Alexander Weinstein is the director of The Martha’s Vineyard Institute of Creative Writing and the author of the short story collection, Children of the New World (Picador 2016). His fiction and interviews have appeared in Rolling Stone, The Atlantic, World Literature Today, Best American Science Fiction & Fantasy 2017, and Best American Experimental Writing 2017.
Jordy Rosenberg: “A Monster Stands Guard at the Door of the House of Love”
Jordy Rosenberg is an associate professor at the University of Massachusetts-Amherst and the author of the novel, Confessions of the Fox (One World/Random House, June 2018).
Mallory Ortberg: “On Wednesdays We Wore Pink”
Mallory Ortberg is the cofounder of The Toast and the author of Texts From Jane Eyre and The Merry Spinster.
Lara Ehrlich’s writing appears or is forthcoming in The Massachusetts Review, The Columbia Review, The Normal School, The Minnesota Review, SmokeLong Quarterly, and River Styx, among others, and she is working on a short story collection. To learn more, visit www.LaraEhrlichWrites.com.
Amy Rose Capetta is an alum of the Writing for Children and Young Adults program at VCFA. She is the author of three YA novels, most recently Echo After Echo, a queer love story wrapped in a murder mystery set on Broadway. Her five forthcoming novels all feature queerness and magic, from an Italian-inspired fantasy (The Brilliant Death) to a gender bent Arthurian space fantasy (Once & Future) co-authored with the scoundrel of her heart, Cori McCarthy. Amy Rose lives in Vermont.
Nana Nkweti is a Cameroonian-American writer and graduate of the Iowa Writers’ Workshop. She was the Fall 2017 Phillip Roth Writer-in-Residence at the Stadler Center for Poetry and has been awarded fellowships from MacDowell, Vermont Studio Center, Ucross, Byrdcliffe, Kimbilio, Hub City Writers, Virginia Center for the Creative Arts, and Clarion West Writers Workshop. Nana’s writing has been published and is forthcoming in journals and magazines such as Brittle Paper, New Orleans Review, Masters Review, and The Baffler, amongst others.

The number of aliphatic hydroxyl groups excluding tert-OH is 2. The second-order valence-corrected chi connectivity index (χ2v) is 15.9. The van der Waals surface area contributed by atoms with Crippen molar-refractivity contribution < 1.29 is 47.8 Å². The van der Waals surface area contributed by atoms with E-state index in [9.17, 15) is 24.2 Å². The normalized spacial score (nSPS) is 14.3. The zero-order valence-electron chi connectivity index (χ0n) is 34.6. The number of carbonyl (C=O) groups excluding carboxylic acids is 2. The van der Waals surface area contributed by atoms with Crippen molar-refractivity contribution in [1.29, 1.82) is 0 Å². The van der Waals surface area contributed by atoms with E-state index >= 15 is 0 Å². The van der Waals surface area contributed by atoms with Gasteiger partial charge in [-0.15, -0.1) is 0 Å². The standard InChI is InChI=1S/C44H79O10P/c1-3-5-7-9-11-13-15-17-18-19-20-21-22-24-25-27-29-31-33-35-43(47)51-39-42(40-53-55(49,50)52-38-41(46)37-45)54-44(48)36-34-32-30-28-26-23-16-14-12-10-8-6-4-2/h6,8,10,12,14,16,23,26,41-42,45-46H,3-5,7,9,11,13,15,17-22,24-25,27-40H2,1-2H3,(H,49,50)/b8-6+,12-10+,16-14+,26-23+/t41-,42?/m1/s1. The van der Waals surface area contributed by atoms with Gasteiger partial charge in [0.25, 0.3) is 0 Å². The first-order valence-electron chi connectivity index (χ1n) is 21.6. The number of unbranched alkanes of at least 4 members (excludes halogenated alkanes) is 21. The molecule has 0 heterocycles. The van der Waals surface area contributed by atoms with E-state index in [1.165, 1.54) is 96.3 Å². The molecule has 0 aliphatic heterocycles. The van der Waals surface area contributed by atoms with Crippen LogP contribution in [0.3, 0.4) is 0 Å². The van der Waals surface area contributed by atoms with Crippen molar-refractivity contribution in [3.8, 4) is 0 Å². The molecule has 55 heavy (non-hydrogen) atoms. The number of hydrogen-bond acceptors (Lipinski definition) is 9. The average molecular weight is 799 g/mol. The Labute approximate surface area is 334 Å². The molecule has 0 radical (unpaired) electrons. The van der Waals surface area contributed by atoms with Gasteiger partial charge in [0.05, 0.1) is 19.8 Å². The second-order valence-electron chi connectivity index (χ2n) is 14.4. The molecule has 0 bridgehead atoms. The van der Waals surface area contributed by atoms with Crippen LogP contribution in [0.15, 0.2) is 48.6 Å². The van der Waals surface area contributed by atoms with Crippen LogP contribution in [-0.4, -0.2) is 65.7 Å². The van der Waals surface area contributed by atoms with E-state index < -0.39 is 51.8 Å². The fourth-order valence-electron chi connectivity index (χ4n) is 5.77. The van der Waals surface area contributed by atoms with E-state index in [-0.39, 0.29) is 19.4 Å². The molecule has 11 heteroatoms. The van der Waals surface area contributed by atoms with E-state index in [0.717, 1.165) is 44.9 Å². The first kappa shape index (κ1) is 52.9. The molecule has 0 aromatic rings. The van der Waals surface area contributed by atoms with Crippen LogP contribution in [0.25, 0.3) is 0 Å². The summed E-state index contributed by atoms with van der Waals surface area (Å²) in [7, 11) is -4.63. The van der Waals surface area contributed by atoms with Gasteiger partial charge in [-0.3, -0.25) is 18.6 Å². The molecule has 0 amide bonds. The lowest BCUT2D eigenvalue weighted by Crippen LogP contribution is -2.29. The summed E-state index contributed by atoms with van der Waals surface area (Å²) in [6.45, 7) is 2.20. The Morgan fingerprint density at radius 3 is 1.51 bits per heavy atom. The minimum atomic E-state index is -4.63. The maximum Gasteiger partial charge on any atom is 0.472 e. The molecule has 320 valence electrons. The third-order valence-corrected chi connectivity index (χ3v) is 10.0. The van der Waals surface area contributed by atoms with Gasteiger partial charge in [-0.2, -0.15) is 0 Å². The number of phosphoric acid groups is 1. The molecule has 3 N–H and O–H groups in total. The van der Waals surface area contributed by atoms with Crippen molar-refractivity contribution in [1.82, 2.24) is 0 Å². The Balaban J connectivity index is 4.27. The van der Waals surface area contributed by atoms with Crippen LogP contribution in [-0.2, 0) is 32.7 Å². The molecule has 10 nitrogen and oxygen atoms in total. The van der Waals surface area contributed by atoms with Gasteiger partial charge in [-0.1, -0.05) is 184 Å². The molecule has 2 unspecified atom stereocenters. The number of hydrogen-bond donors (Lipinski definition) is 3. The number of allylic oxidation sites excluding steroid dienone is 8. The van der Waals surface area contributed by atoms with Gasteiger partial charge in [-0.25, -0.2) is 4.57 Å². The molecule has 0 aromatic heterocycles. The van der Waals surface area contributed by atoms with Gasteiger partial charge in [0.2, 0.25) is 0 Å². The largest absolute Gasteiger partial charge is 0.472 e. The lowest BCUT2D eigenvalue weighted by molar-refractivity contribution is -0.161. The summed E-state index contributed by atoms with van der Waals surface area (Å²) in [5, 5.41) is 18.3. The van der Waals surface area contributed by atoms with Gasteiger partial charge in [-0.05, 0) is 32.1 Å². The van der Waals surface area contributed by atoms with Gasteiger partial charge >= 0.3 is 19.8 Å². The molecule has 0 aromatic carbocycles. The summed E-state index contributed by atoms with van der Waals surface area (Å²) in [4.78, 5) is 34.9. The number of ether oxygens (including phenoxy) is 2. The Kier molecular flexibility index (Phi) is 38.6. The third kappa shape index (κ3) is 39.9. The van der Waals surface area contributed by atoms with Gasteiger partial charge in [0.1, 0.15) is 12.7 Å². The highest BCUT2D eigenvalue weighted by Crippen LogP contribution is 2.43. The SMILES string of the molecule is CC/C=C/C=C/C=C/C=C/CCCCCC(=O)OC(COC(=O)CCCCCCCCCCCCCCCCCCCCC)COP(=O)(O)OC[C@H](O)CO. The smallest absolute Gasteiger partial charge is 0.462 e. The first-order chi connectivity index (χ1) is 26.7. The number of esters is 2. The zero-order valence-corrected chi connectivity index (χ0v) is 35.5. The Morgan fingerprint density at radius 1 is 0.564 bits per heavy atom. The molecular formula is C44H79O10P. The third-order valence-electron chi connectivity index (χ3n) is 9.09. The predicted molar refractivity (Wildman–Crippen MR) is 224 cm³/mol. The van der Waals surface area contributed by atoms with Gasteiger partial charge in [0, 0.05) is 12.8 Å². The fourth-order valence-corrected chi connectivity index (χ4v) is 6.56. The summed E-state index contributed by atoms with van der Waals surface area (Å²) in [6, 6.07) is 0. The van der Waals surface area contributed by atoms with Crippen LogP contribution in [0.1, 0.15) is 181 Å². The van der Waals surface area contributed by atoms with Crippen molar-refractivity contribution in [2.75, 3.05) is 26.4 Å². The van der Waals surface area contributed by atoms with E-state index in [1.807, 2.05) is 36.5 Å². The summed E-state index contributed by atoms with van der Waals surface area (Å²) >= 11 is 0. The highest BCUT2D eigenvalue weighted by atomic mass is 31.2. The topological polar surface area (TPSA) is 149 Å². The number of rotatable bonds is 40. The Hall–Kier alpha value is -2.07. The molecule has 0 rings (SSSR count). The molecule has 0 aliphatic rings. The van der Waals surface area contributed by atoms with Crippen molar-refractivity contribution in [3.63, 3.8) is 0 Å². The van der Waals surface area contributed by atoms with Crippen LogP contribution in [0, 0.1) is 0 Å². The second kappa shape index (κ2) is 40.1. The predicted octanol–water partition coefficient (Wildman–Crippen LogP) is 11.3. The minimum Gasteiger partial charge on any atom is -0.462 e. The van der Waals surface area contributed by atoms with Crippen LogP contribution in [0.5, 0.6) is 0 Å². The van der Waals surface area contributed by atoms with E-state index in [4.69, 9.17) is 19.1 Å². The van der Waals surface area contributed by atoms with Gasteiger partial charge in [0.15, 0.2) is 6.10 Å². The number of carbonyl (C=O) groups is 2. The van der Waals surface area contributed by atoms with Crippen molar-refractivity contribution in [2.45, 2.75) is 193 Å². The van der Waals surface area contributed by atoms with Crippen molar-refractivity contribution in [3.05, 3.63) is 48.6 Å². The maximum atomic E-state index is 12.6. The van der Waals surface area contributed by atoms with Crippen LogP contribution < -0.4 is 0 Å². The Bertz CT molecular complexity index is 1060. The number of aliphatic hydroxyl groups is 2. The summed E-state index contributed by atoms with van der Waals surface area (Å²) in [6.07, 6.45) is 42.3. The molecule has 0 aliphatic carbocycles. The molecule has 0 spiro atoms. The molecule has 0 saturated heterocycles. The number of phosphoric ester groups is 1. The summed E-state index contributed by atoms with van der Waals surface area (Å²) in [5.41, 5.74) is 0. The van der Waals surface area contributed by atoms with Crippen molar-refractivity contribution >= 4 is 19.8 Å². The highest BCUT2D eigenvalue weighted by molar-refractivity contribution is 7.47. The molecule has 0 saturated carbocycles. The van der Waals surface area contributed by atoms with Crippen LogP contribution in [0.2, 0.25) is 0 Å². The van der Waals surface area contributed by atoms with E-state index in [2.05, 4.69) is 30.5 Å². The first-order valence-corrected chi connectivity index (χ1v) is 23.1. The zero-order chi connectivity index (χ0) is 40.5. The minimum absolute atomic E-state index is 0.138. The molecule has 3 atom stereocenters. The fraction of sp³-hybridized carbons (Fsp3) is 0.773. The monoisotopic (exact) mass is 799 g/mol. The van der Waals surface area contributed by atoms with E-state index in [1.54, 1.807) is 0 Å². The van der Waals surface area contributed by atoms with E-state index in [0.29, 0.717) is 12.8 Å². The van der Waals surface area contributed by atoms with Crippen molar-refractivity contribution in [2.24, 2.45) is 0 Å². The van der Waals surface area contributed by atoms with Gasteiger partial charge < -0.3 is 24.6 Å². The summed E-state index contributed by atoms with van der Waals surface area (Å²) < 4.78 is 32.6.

Julie Hampton is an architect, author, and illustrator. She tends towards an offbeat humor, always looking for the sweet spot of creating something both funny and heartfelt. Her illustration work has been developed for the children’s picture book world, so plenty of animals, children, and fantasy creatures. And robots! Her work is created in graphite pencil, Prismacolor, acrylic paint, and watercolor. She is also experienced in Photoshop, Illustrator, Flash Animation, and other digital media. You can see more of her work at her website: www.juliehampton.com.
Maggie Nowinski is an interdisciplinary visual artist, arts educator, and curator who lives and works in Western Massachusetts. She received her BFA from the State University of New York at New Paltz and her MFA from Vermont College of Fine Arts. She is adjunct faculty in the visual fine arts departments at Westfield State University in Massachusetts and Manchester Community College in CT and is an Artist-Teacher at VCFA. She has been the recipient of multiple grants in support of her work, frequently exhibits throughout New England, and her work has been in numerous exhibitions nationally. While her current body of work is rooted in drawing and printmaking, her artworks frequently take the format of installation and combine traditional and unusual media, audio, video, and performative processes. Nowinski’s philosophy is embodied by an awareness of the conceptual and political inevitability of art making. She is also fond of collaborations. To learn more, visit www.maggienowinski.org.
Charles Recher: “Swing” (cover image)
Charles Recher was a native South Florida artist who created poetical works of short film, multimedia installation and performance, and other visual arts, as well as poetry and prose. Recher created over one hundred films and videos, frequently set or experienced in surprising locations throughout the city: from elevators, bicycles, and metro-movers to pedestrian malls and projections on urban architecture. His awards include Cultural Consortium Fellowships, NEA grants, and Florida Individual Artist Fellowships. He died on January 26, 2017.